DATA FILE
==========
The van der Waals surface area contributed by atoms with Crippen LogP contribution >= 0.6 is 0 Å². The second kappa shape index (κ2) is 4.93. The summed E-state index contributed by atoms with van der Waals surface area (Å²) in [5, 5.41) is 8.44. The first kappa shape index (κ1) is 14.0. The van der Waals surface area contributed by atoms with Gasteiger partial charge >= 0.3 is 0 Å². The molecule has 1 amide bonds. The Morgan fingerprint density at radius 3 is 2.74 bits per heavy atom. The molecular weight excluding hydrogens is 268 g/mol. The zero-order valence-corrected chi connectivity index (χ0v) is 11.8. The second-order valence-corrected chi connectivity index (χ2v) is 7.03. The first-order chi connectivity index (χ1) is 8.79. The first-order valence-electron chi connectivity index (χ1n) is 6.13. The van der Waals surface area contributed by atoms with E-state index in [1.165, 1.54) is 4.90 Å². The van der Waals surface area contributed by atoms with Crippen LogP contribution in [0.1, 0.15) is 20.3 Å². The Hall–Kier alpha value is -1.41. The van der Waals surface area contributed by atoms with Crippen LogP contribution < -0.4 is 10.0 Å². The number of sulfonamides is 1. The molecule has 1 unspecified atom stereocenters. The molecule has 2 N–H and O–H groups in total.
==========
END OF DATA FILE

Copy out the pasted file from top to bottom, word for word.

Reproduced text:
The van der Waals surface area contributed by atoms with Crippen LogP contribution >= 0.6 is 0 Å². The second kappa shape index (κ2) is 4.93. The summed E-state index contributed by atoms with van der Waals surface area (Å²) in [5, 5.41) is 8.44. The first kappa shape index (κ1) is 14.0. The van der Waals surface area contributed by atoms with Gasteiger partial charge >= 0.3 is 0 Å². The molecule has 1 amide bonds. The Morgan fingerprint density at radius 3 is 2.74 bits per heavy atom. The molecular weight excluding hydrogens is 268 g/mol. The zero-order valence-corrected chi connectivity index (χ0v) is 11.8. The second-order valence-corrected chi connectivity index (χ2v) is 7.03. The first-order chi connectivity index (χ1) is 8.79. The first-order valence-electron chi connectivity index (χ1n) is 6.13. The van der Waals surface area contributed by atoms with E-state index in [1.165, 1.54) is 4.90 Å². The van der Waals surface area contributed by atoms with Crippen LogP contribution in [0.1, 0.15) is 20.3 Å². The Hall–Kier alpha value is -1.41. The van der Waals surface area contributed by atoms with Crippen LogP contribution < -0.4 is 10.0 Å². The number of sulfonamides is 1. The molecule has 1 unspecified atom stereocenters. The molecule has 2 N–H and O–H groups in total.